Tristan Kade Torres v. The State of Texas Appeal from 18th District Court of Johnson County (memorandum opinion)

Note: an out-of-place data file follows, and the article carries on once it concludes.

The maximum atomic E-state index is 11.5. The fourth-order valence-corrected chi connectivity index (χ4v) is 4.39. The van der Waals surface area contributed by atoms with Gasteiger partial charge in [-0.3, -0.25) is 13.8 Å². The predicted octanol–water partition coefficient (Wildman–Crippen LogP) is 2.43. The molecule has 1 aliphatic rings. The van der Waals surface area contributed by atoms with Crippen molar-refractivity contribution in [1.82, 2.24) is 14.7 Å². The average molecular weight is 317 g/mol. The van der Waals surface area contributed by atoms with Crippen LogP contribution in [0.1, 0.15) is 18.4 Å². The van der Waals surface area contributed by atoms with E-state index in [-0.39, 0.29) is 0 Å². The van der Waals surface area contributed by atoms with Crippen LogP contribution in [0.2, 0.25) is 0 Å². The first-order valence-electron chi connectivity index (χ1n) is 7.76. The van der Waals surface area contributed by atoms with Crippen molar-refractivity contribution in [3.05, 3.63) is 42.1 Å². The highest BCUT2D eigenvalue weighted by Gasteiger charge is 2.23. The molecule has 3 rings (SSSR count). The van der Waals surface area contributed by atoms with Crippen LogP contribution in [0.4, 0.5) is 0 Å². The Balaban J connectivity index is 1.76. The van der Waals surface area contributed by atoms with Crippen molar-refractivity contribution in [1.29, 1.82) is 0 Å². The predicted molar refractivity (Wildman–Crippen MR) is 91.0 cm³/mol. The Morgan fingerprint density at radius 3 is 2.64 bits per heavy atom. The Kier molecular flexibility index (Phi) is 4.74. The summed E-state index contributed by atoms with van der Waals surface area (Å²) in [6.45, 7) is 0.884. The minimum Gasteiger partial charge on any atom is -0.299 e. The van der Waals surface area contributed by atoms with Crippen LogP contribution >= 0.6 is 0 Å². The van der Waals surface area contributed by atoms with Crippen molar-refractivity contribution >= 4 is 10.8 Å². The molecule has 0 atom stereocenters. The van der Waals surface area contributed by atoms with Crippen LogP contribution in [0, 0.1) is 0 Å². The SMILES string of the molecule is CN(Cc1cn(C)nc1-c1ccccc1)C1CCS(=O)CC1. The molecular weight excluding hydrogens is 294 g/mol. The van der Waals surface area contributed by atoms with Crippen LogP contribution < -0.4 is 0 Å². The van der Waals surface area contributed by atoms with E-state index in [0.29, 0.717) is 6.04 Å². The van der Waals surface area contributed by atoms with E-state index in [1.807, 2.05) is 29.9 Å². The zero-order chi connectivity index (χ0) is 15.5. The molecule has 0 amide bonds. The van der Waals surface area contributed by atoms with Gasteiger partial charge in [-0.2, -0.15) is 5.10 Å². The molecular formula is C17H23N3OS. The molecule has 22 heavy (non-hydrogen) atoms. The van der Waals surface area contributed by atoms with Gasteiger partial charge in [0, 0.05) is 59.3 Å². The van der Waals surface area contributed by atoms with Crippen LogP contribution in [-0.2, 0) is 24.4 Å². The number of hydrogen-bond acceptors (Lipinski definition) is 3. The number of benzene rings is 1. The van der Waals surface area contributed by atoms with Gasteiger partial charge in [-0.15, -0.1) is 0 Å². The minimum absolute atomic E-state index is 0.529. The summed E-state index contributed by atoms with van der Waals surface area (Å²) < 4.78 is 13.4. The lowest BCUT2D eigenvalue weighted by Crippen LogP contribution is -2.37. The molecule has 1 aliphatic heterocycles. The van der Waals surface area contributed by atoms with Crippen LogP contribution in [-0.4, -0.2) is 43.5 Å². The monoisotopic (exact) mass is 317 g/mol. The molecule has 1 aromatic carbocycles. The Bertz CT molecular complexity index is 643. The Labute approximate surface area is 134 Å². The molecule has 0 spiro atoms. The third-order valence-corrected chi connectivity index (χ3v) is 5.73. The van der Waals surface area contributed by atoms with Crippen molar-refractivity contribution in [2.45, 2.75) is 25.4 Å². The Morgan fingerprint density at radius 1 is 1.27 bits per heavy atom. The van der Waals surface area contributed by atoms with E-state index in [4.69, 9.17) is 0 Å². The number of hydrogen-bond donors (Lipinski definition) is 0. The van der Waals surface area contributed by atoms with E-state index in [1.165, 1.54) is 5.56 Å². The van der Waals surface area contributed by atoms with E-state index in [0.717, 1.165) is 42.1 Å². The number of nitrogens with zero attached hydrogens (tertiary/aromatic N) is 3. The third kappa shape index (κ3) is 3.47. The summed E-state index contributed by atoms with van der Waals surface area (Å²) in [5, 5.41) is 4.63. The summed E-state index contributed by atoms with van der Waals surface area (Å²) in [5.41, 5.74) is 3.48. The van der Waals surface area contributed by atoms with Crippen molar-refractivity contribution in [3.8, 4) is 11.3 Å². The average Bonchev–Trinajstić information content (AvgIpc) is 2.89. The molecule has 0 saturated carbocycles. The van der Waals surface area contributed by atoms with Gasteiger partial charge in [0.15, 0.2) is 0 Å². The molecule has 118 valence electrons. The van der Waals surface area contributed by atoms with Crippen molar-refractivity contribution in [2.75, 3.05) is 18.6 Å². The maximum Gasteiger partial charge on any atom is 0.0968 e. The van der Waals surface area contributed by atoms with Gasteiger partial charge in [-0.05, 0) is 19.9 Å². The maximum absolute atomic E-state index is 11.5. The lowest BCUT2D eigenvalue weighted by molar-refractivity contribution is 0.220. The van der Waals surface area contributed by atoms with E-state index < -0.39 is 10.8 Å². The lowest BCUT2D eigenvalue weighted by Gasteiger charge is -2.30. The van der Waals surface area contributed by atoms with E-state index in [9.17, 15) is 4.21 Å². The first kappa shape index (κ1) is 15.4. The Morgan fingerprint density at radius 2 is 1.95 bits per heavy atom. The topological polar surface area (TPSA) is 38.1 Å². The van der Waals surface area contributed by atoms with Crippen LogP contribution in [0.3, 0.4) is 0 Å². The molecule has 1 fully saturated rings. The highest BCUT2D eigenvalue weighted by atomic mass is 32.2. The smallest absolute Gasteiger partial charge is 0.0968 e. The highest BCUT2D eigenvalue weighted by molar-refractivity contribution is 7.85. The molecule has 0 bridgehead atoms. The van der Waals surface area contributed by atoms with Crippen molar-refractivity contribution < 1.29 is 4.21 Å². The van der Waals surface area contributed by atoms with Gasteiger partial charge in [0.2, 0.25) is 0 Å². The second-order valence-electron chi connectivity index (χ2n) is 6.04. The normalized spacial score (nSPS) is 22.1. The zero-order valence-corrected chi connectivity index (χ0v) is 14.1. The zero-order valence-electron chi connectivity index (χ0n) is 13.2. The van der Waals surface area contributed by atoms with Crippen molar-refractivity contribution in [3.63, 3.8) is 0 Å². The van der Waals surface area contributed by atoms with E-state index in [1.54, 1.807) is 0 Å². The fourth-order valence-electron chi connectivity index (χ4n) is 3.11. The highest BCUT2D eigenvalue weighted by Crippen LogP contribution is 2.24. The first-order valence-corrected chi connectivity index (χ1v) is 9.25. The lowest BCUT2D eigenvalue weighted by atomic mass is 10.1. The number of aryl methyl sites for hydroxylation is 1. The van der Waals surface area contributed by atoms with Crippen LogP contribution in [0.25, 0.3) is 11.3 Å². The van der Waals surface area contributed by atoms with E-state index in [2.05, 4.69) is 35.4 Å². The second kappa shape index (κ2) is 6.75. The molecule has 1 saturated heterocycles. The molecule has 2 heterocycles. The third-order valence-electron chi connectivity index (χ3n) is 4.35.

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NUMBER 13-18-00339-CR COURT OF APPEALS THIRTEENTH DISTRICT OF TEXAS CORPUS CHRISTI - EDINBURG TRISTAN KADE TORRES, Appellant, v. THE STATE OF TEXAS, Appellee. On appeal from the 18th District Court of Johnson County, Texas. MEMORANDUM OPINION Before Chief Justice Contreras and Justices Longoria and Hinojosa Memorandum Opinion by Justice Hinojosa A jury convicted appellant Tristan Kade Torres of murder, a first-degree felony, and aggravated assault with a deadly weapon, a second-degree felony. See TEX. PENAL CODE ANN. §§ 19.02(c), 22.02(a)(2). The trial court sentenced Torres to thirty-five years of incarceration in the Texas Department of Criminal Justice-Institutional Division for the murder count and twenty years for the aggravated assault offense count, to run concurrently. By four issues, Torres challenges: (1) the trial court’s failure to include a culpable mental state in the indictment and jury charge, and whether deadly conduct can be used as an underlying felony for felony murder; (2) the trial court’s allowance of continued questioning after a witness invoked his Fifth Amendment right against self-incrimination; (3) the prosecution’s alleged improper jury argument; and (4) the trial court’s failure to grant a continuance for sentencing. We affirm. I. A. BACKGROUND 1 The Night of the Offense On April 22, 2017, two rival groups of teenagers met behind a movie theater in Johnson County, Texas, to watch a member of each group fight. The first group consisted of appellant Torres’s friends, including Christopher Castillo, Keon Mann, and Alexis Nevill (Torres was not at the fight). The second group included Dylan Brown, Colton Fugitt, Cody Hoffman, and twin brothers Cameron and Camden Lewis. Castillo represented the former group and Brown represented the latter. After the fight, both sets of teenagers went their separate ways. Later that evening, Torres met up with his friends at a local Walmart gas station. Torres became upset upon seeing his friend Castillo’s battered face and injuries. He then called Fugitt and demanded to fight him. Fugitt agreed. The groups arranged to meet 1 This case is before this Court on transfer from the Tenth Court of Appeals in Waco pursuant to a docket-equalization order issued by the Supreme Court of Texas. See TEX. GOV’T CODE ANN. § 73.001. 2 again at Mound Elementary, a local primary school. Before he left, Torres allegedly told his friends, “I’m going to pull up and just start shooting and leave.” Fugitt and his friends arrived at the school first. Fugitt got out of his truck and was joined by Brown and Camden Lewis. Cameron Lewis remained inside in the driver’s seat and Hoffman sat in the passenger seat. Approximately fifteen minutes later, Torres arrived in his own vehicle, and his friends Castillo, Mann, and Nevill followed in another truck right behind him. Torres and his friends were approximately one hundred yards away from the rival group. At this point, Torres grabbed a .40 caliber pistol he had inside of his vehicle. He rolled down his passenger window and, reaching across the passenger seat, shot the gun in the direction of Fugitt’s truck. One bullet struck Camden Lewis in the foot and another bullet fatally struck Cameron Lewis on the left side of his head. B. The Indictment On May 4, 2017, the State indicted Torres on two counts: Count One was for murder and Count Two was for aggravated assault with a deadly weapon. Count One had three different paragraphs setting forth three different methods of committing murder. Relevant to this case, Paragraph Three listed deadly conduct as the predicate felony for the felony murder theory: Paragraph Three: And the Grand Jurors aforesaid upon their oaths do further present in and to said court that Tristan Kade Torres[,] on or about April 22, 2017[,] and before the presentment of this indictment in Johnson County, Texas, did then and there intentionally and knowingly commit or attempt to commit an act clearly dangerous to human life, to wit: shooting Cameron Lewis with a firearm, that caused the death of Cameron Lewis, and the Defendant was then and there in the course of intentionally and knowingly committing a felony, to wit: deadly conduct, and the death of the [sic] Cameron Lewis was caused while Defendant was in the course and in the furtherance of the commission or attempt of the felony. 3 See id. § 19.02(b)(3). Nearly a year later, on April 16, 2018, the State filed a motion to amend the indictment to change the language of “shooting Cameron Lewis with a firearm” to “shooting in the direction of Cameron Lewis with a firearm.” Two days later, on April 18, 2018, the State filed yet another motion to amend, requesting that the culpable mental states of “intentionally or knowingly” be deleted both times they appeared in Paragraph Three of Count One. Torres objected to these motions and also filed a motion to quash the indictment. He argued that the predicate felony (deadly conduct) is not necessarily the same as the “act dangerous to human life” which caused Cameron Lewis’s death. At a hearing on the motions, Torres urged this argument and also contended that the State should be required to prove that Torres committed deadly conduct “intentionally” or “knowingly.” Not requiring this, he argued, allowed the State to do an end-run around a manslaughter charge, which only requires a “reckless” culpable mental state. See id. § 19.04(a). The trial court granted the State’s motions to amend the indictment and denied Torres’s motion to quash. C. Trial Trial began on May 1, 2018. Several witnesses testified, including Torres’s friends Mann and Castillo. Mann testified that he heard Torres say, “I’m going to pull up and just start shooting and leave. . . That’s exactly what he said. . . . As soon as I heard Tristan say that he was about to shoot someone I was like, [m]an, just drop me off.” 4 Castillo was also called to the witness stand. Castillo was Torres’s friend who initially fought against Brown behind the movie theater. After he was called to the stand, Castillo unexpectedly invoked his Fifth Amendment right not to incriminate himself. The judge immediately took a recess and dismissed the jurors from the courtroom. The court asked the State if Castillo had any pending charges arising from this incident. The State confirmed that that there were no pending charges. The court, out of an abundance of caution, appointed counsel to Castillo. Trial proceeded with the following questioning: STATE: Mr. Castillo, on April 22nd, 2017, did you and Dylan Brown get into a fight? CASTILLO: I wish to use my 5th Amendment right. STATE: Mr. Castillo, after that fight with Dylan Brown, did you and Dylan shake hands or fist bump and basically call the fight over? CASTILLO: I wish to use my 5th Amendment right. STATE: And after that fight was over, did you in fact go to the Walmart gas station to meet up with Tristan? CASTILLO: I wish to use my 5th Amendment right. STATE: And after you met up with Tristan, did Tristan see your face and that you were a little bit bloody from that fight? CASTILLO: I wish to use my 5th Amendment right. STATE: And after Tristan saw your face, did he get mad? CASTILLO: I wish to use my 5th Amendment right. STATE: And after Tristan got mad, did he say anything to you? CASTILLO: I wish to use my 5th Amendment right. STATE: So did Tristan tell you that he was going to go shoot them? 5 CASTILLO: I wish to use my 5th Amendment right. STATE: And after Tristan told you he was going to go shoot them— TORRES: Your Honor, at this time I would object and ask to take the witness briefly on Voir Dire. COURT: Okay. TORRES: Mr. Garcia [sic], is there any question—Castillo. Mr. Castillo, excuse me. Is there any question that the prosecutor is going to answer—ask you that you’re not going to answer with the 5th Amendment right of indication [sic]? CASTILLO: No, I’m going to use the 5th Amendment. TORRES: Judge, at this point I would object to any further testimony under 403 of Texas Rules—and 402 of the Texas Rules of Evidence. COURT: Response? STATE: Judge, he’s not entitled to a blanket 5th Amendment right. He’s a witness in this case. He's not the Defendant. He’s not entitled to the blanket 5th Amendment right. If he doesn’t want to answer the question, he has to respond after each question. The trial court overruled the objection. The prosecution asked Castillo four more questions, all of which he responded to by asserting his Fifth Amendment right. Torres’s counsel then asked a few questions to confirm that they had never met before. The court then dismissed Castillo as a witness. After a two-day trial, a jury convicted Torres of murder and aggravated assault with a deadly weapon. Torres elected for the court to sentence him. D. Punishment When the parties arrived on May 3, 2018 to begin the punishment phase, Torres’s 6 counsel urged a sudden oral motion for continuance. He argued that the motion was “based on evidence that was delivered to me in a timely manner by the prosecution because they only received it last night.” The evidence was apparently a statement Torres disclosed during a recorded phone call the night before, but the content of the statement was not explained on the record. Torres’s counsel further contended, I’m not ready and am unable to effectively represent my client in the sentencing phase of these proceedings. We would ask that Dr. Price and associates be appointed to evaluate my client and we will return to court— hopefully return to court after such evaluation has been completed. This motion is being made in the interest of justice and I believe the Court would believe not for delay. The judge, in considering the motion, stated: Just for the record, I have talked with all three attorneys back in my office about this issue. It’s too important of an issue to hurry through, to rush through. I want to consider everything and I want both sides to have an equal opportunity, fair opportunity to present their cases. I don’t like delays but sometimes they’re necessary. The judge granted the continuance and rescheduled the sentencing for May 15, 2018. On May 15, however, Torres’s counsel moved for another continuance. He claimed that his expert performed a competency exam instead of the risk assessment he wanted and he asked the court to delay punishment again. The prosecution countered that a continuance had already been granted and that it was defendant’s lack of diligence in following up with his expert that caused this problem. The court denied the second motion for continuance and proceeded with the punishment phase. During closing argument, the State made the following argument: And the reason we played those recordings for you, Judge, is so you can understand the mind-set of Tristan. He’s been in jail for over a year now and he still does not accept responsibility for what he did. He still does not accept 7 responsibility for shooting and killing Cameron Lewis. Not once have you heard him say I’m sorry that Cameron’s dead. I’m sorry that I shot Cameron, I’m sorry that I shot Camden, because he’s not. He’s sorry that he got in trouble, he’s sorry he’s in jail and he’s sorry that he’s going to go to prison but he’s not sorry at all for killing Cameron, for shooting Camden, and for taking this young man away from his family. .... Judge, up to this point after spending over a year in jail not once has he shown any remorse. Not once has he ever shown any type of sympathy, any type of remorse, any type of emotion on the fact that he killed Cameron Lewis. And because of that, Judge, there’s—he deserves a significant sentence and, honestly, there’s no sentence that can be too high in this case. The trial court sentenced Torres to thirty-five years of incarceration for the murder count and twenty years for the aggravated assault offense count, and it ordered the sentences to run concurrently. Torres appealed. II. THE FELONY MURDER CHARGE By his first issue, Torres argues that the factfinder in a felony murder prosecution where deadly conduct is the predicate felony should be required to determine whether the defendant “intentionally” or “knowingly” committed the act that caused the death of the individual. Here, the court granted the State’s motion to amend the indictment to delete the culpable mental states, and it also failed to include the culpable mental states in the jury charge. Torres argues that the failure to include a culpable mental state gave “the State free reign to use deadly conduct to get around the manslaughter exception out of the felony murder rule for all cases in which a firearm was knowingly discharged.” A. Applicable Law and Standard of Review Under the felony murder doctrine, a person may be convicted of murder if he 8 commits or attempts to commit a felony other than manslaughter, and in the course of and in furtherance of the commission or attempt, he commits or attempts to commit an act clearly dangerous to human life that causes the death of an individual. See TEX. PENAL CODE ANN. § 19.02(b)(3). In this case, the State charged Torres with deadly conduct as the predicate felony for felony murder. Texas Penal Code § 22.05(b) sets out the felony offense of deadly conduct as follows: A person commits an offense if he knowingly discharges a firearm at or in the direction of: (1) one or more individuals; or (2) a habitation, building, or vehicle and is reckless as to whether the habitation, building, or vehicle is occupied. Id. § 22.05(b). Torres claims it was error to fail to include a culpable mental state in the indictment or the jury charge. We review a trial court’s decision to deny a motion to quash an indictment under a de novo standard. Lawrence v. State, 240 S.W.3d 912, 915 (Tex. Crim. App. 2007). And when determining whether there was jury charge error, an appellate court must first determine whether error actually existed in the charge. Ngo v. State, 175 S.W. 3d 738, 743 (Tex. Crim. App. 2005). If error is found, then we must determine whether it caused sufficient harm to require reversal. Id. at 744. The degree of harm required for reversal depends on whether the error was preserved. Arline v. State, 721 S.W. 2d 348, 351 (Tex. Crim. App. 1986). If no proper objection was made at trial, then the error requires reversal only if is so egregious and created such harm that the 9 appellant has not had a fair and impartial trial. Almanza v. State, 686 S.W. 2d 157, 171 (Tex. Crim. App. 1984). When there is a timely objection to an improper jury charge, we need only inquire if there was some harm. Id. B. Analysis Torres contends that he was guilty of manslaughter, not felony murder. 2 A person commits manslaughter if he recklessly causes the death of an individual. See TEX. PENAL CODE ANN. § 19.04(1). And a person acts recklessly when he or she is aware of but consciously disregards a substantial and unjustifiable risk that the result will occur. Id. § 6.03(c). Here, Torres suggests that his deadly conduct—shooting out of his passenger window—was “reckless.” See id. § 19.02(a). Consequently, given his “reckless” mental state, he asserts his crime should have been charged as manslaughter, which is specifically excluded as a predicate felony under § 19.02(b)(3). See id. § 19.02(b)(3). We note, however, that a person commits felony deadly conduct only if he acts “knowingly.” See id. § 22.05(b)(1). This is how the State charged Torres. See id. The “knowingly” mental state is a higher culpable mental state than the recklessness one required for manslaughter. See id. §§ 6.02(d), 19.04(a), 22.05(b)(1). Accordingly, it was proper for deadly conduct to be used as the underlying felony for felony murder under penal code § 19.02(b)(3) in this case. See Miles v. State, 259 S.W.3d 240 (Tex. App.— Texarkana 2008, pet. ref’d) (holding that deadly conduct was a proper underlying felony under the felony murder rule); Yandell v. State, 46 S.W.3d 357 (Tex. App.—Austin 2001, pet. ref’d) (same); see also Freeland v. State, No. 05-02-01746-CR, 2003 WL 22456353, 2 The jury charge included manslaughter as a lesser included offense. 10 at *2 (Tex. App.—Dallas Oct. 30, 2003, no pet.)(mem. op., not designated for publication) (same). Furthermore, felony murder, as set out in § 19.02(b)(3), does not require a specific culpable mental state for the “act clearly dangerous to human life” which causes death. The Texas Court of Criminal Appeals has interpreted § 19.02(b)(3) to indicate a clear legislative intent to dispense with a culpable mental state. See Lomax v. State, 233 S.W. 3d 302, 304 (Tex. Crim. App. 2007) (citing Aguirre v. State, 22 S.W.3d 463, 470 (Tex. Crim. App. 1999)). This construction is consistent with the historical purpose of the felony murder rule, which is to convict a person of an “unintentional” murder when he or she causes another person’s death during the commission of a felony. See id. at 305 (citing Threadgill v. State, 146 S.W.3d 654, 665 (Tex. Crim. App. 2004)). In light of this, we conclude that the trial court did not err when it denied Torres’s motion to quash the indictment for failing to include a culpable mental state. See Lawrence, 240 S.W.3d at 915. In addition, there was no jury charge error as a culpable mental state for the “act clearly dangerous to human life” is not necessary for the offense of felony murder. See Ngo, 175 S.W.3d at 743. Because we find no error, no harm analysis is required. Id. at 744. We overrule Torres’s first issue. III. RIGHT AGAINST SELF-INCRIMINATION Torres’s third issue claims that it was “harmful error for the trial court to allow the State to ask fact-laden questions to a witness who validly asserted his Fifth Amendment right against self-incrimination in order to establish a material fact that was not proven by any other evidence in the record.” 11 A. Applicable Law Both the United States Constitution and the Texas Constitution guarantee an accused the right not to be compelled to testify or give evidence against himself. See U.S. CONST. amend. V (“No person . . . . shall be compelled in any criminal case to be a witness against himself . . . .”); TEX. CONST. art. I, § 10; In re Medina, 475 S.W.3d 291, 299 (Tex. Crim. App. 2015). The scope of the Fifth Amendment is comprehensive, protecting the individual not only against being involuntarily called as a witness against himself in a criminal prosecution, but also permitting him “not to answer official questions put to him in any other proceeding, civil or criminal, formal or informal, where the answers might incriminate him in future criminal proceedings.” In re Medina, 475 S.W.3d at 299 (quoting Lefkowitz v. Turley, 414 U.S. 70, 77 (1973)). “Trial courts are not to simply take the word of potential witnesses who claim to fear prosecution.” Walters v. State, 359 S.W.3d 212, 215 (Tex. Crim. App. 2011). A danger of “imaginary and unsubstantial character” will not support the assertion of a Fifth Amendment right against self-incrimination. Id. (citing Ohio v. Reiner, 532 U.S. 17, 21 (2001)). “The privilege’s protection extends only to witnesses who have ‘reasonable cause to apprehend danger from a direct answer.’” Id. (citing Hoffman v. United States, 341 U.S. 479, 486 (1951)). Furthermore, “[b]lanket assertions of the federal or state privilege against self-incrimination are impermissible.” In re Verbois, 10 S.W.3d 825, 828 (Tex. App.—Waco 2000, no pet.). “Rather, the privilege must be asserted on a questionby-question basis.” Id.; see Stephens v. State, 59 S.W.3d 377, 380–81 (Tex. App.— Houston [1st Dist.] 2001, pet. ref'd) (concluding that because “each additional question may raise new potential for self-incrimination, . . . once the witness invokes the privilege, 12 the court must determine ‘whether the question present[s] a reasonable danger of further crimination in light of all the circumstances, including any previous disclosures’” (citing Rogers v. United States, 340 U.S. 367, 374 (1951))). B. Analysis Torres’s main argument regarding this issue contends that it was error to allow the State to continue questioning Castillo because its questions “craft[ed] a narrative that no witness could actually testify to.” Specifically, Torres argued that, though the State asked questions such as, “So did Tristan tell you that he was going to go shoot them?”, no witness testified regarding Torres’s alleged intent to shoot a person. Torres’s brief asserted: None of [Torres’s] friends actually testified at trial that [Torres] stated he was going to Mound Elementary School because he planned to shoot someone. The jury only learned of this statement through the State’s line of questioning that conveyed the knowledge allegedly possessed by Castillo, without Castillo ever giving a substantive response for the jury to properly consider. We disagree. In his testimony, Keon Mann explicitly testified that Torres told him, “I’m going to pull up and just start shooting and leave.” Mann further clarified, “That’s exactly what he said. . . . As soon as I heard Tristan say that he was about to shoot someone I was like, [m]an, just drop me off.” Torres argues that there is a difference between Torres saying, “I’m going to pull up and start shooting and leave” and “I’m going to go shoot somebody.” This difference is negligible and it did not “craft[] a narrative that no witness could actually testify to.” Because blanket assertions of the Fifth Amendment right against self-incrimination are not allowed, Castillo had to assert this right on a question-by-question basis. In re 13 Verbois, 10 S.W.3d at 828. We hold that it was not error for the trial court to allow the State to continue to question Castillo, even when it knew he would continue to assert his Fifth Amendment right. We overrule this issue. IV. IMPROPER JURY ARGUMENT By his fourth issue, Torres argued the prosecution made an improper jury argument by allegedly commenting on Torres’s failure to testify. See U.S. CONST. amend. V; TEX. CONST., art. 1 § 10 (“In all criminal prosecutions the accused . . . shall not be compelled to give evidence against himself . . . .”); TEX. CODE CRIM. PROC. ANN. art. 38.08. Torres focuses on counsel’s statements during punishment closing argument such as, “Not once have you heard him say I’m sorry that Cameron’s dead. I’m sorry that I shot Cameron, I’m sorry that I shot Camden, because he’s not . . . . Not once has he ever shown any type of sympathy, any type of remorse, any type of emotion on the fact that he killed Cameron Lewis.” (Emphasis added). Torres, however, did not object to these statements during the prosecution’s argument. The Texas Court of Criminal Appeals has held that a “defendant's ‘right’ not to be subjected to incurable erroneous jury arguments is one of those rights that is forfeited by a failure to insist upon it.” Cockrell v. State, 933 S.W.2d 73, 89 (Tex. Crim. App. 1996). To preserve this type of error for appellate review, one must: (1) object; (2) request an instruction to disregard; and (3) move for a mistrial. See McFarland v. State, 989 S.W.2d 749, 751 (Tex. Crim. App. 1999)(en banc). This procedure applies to complaints regarding alleged improper argument, and Torres failed to follow it. See id.; Cockrell, 933 S.W.2d at 89. We conclude this issue has not been preserved for our review and is thus 14 waived. See TEX. R. APP. P. 33.1. V. MOTION FOR CONTINUANCE By his final issue, Torres claims the trial court abused its discretion when it denied his second motion for continuance of the punishment and sentencing phase. A. Applicable Law “The granting or denying of a motion for continuance is within the sound discretion of the trial court.” Renteria v. State, 206 S.W.3d 689, 699 (Tex. Crim. App. 2006) (citing Heiselbetz v. State, 906 S.W.2d 500, 511–12 (Tex. Crim. App. 1995)). “A defendant must show ‘specific prejudice to his defense’ to establish that the trial court abused its discretion in refusing to grant a continuance.” Id. (quoting Hernandez v. State, 643 S.W.2d 397, 399–400 (Tex. Crim. App. 1982). A trial court abuses its discretion when it acts without reference to any guiding rules or principles or when its decision is so clearly wrong that it lies outside the zone of reasonable disagreement. Gallo v. State, 239 S.W.3d 757, 777 (Tex. Crim. App. 2007). B. Analysis At the outset, we note that the court granted Torres’s first motion for continuance. When the sentencing phase was about to begin on May 3, 2018, Torres’s counsel revealed that he had just received notice regarding a statement his client made. In light of this knowledge, Torres’s counsel requested a continuance to allow a mental health professional to “evaluate” his client. The type of evaluation counsel sought was not mentioned on the record, nor does the clerk’s record show that Torres followed up his request with a formal written motion requesting a certain type of evaluation. The trial court 15 agreed to the continuance, commenting that Torres’s apparent recorded statement created too “important of an issue to hurry through, to rush through.” The trial court granted a twelve-day continuance and ordered the parties to return on May 15, 2018. On the day punishment and sentencing was set to begin, however, Torres’s counsel moved for yet another continuance. He explained that his expert performed a competency evaluation instead of the risk assessment evaluation he wanted: I had not heard anything from Dr. Price’s office so I followed up a couple of days later to have a discussion with them only to find out that Dr. Reed had already visited my client, which I thought was odd. Being, as I said, we hadn't had a conversation at all about what it was she was to be doing. So, I found out that she had already visited with my client. We played phone tag. I got ahold of her after she submitted the report wherein she determined that my client was competent. I never said the words “competency.” It was never discussed. It’s not in an order, not anything I asked for, not anything that was intended but that’s what she did. And that's what we have paid her for up to this point. When we—we got together on the phone, I discussed what my intentions were. She reported back to me that she could see him to do a risk assessment by the end of the week and possibly be ready to testify the following week in regards to what her findings were. So at this point we would ask for a continuance just long enough to allow Dr. Reed to complete the task that was initially the intent was to request. The prosecution countered that a continuance had already been granted and that defendant’s failure to properly communicate with his expert caused this scenario. The State argued, “Dr. Reed is the defense’s expert and . . . it’s their responsibility to communicate with Dr. Reed as to what type of evaluation they want to have performed.” The court denied Torres’s second motion for continuance and proceeded with the punishment phase. While the record shows Torres made a statement on a recorded phone call that prompted his attorney to request an evaluation and the trial court to grant an initial 16 continuance, we do not know the substance of that statement. We also do not know, and Torres fails to explain, how a risk assessment would have affected punishment or sentencing. Accordingly, we conclude that Torres did not show “specific prejudice” as to how the denial of the continuance would have affected this case. See Hernandez, 643 S.W.2d at 399–400 (denying a continuance where “no specific, serious matter has been raised by the appellant and the record does not otherwise show that the appellant’s defense was prejudiced by counsel not having more time to prepare . . .”); Renteria, 206 S.W.3d at 699. Considering this record, we cannot conclude the trial court abused its discretion when it denied Torres’s second request for continuance. Gallo, 239 S.W.3d at 777. We overrule this issue. V. CONCLUSION We affirm the trial court’s judgment. LETICIA HINOJOSA Justice Do not publish. TEX. R. APP. P. 47.2(b). Delivered and filed the 2nd day of April, 2020. 17